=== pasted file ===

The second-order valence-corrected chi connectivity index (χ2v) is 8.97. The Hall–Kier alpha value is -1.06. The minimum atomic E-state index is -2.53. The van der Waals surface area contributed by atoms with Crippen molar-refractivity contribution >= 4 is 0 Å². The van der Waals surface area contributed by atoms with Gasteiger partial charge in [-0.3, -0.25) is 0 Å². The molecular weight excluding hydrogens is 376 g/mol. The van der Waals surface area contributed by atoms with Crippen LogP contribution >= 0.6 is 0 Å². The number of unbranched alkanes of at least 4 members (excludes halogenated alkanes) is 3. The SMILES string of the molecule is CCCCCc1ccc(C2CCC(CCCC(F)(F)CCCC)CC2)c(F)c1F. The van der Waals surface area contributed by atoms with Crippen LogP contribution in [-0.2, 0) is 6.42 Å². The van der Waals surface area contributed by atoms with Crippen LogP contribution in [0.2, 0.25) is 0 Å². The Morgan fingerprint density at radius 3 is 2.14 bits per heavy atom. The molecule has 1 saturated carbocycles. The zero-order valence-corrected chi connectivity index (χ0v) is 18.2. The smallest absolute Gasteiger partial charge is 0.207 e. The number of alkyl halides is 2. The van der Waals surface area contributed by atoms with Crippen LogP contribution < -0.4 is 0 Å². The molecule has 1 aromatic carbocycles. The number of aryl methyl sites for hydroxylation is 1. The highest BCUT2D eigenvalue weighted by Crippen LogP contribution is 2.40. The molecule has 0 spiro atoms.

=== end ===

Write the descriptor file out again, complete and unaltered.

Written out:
The second-order valence-corrected chi connectivity index (χ2v) is 8.97. The Hall–Kier alpha value is -1.06. The minimum atomic E-state index is -2.53. The van der Waals surface area contributed by atoms with Crippen molar-refractivity contribution >= 4 is 0 Å². The van der Waals surface area contributed by atoms with Gasteiger partial charge in [-0.3, -0.25) is 0 Å². The molecular weight excluding hydrogens is 376 g/mol. The van der Waals surface area contributed by atoms with Crippen LogP contribution >= 0.6 is 0 Å². The number of unbranched alkanes of at least 4 members (excludes halogenated alkanes) is 3. The SMILES string of the molecule is CCCCCc1ccc(C2CCC(CCCC(F)(F)CCCC)CC2)c(F)c1F. The van der Waals surface area contributed by atoms with Crippen LogP contribution in [-0.2, 0) is 6.42 Å². The van der Waals surface area contributed by atoms with Crippen LogP contribution in [0.2, 0.25) is 0 Å². The Morgan fingerprint density at radius 3 is 2.14 bits per heavy atom. The molecule has 1 saturated carbocycles. The zero-order valence-corrected chi connectivity index (χ0v) is 18.2. The smallest absolute Gasteiger partial charge is 0.207 e. The number of alkyl halides is 2. The van der Waals surface area contributed by atoms with Crippen LogP contribution < -0.4 is 0 Å². The molecule has 1 aromatic carbocycles. The number of aryl methyl sites for hydroxylation is 1. The highest BCUT2D eigenvalue weighted by Crippen LogP contribution is 2.40. The molecule has 0 spiro atoms.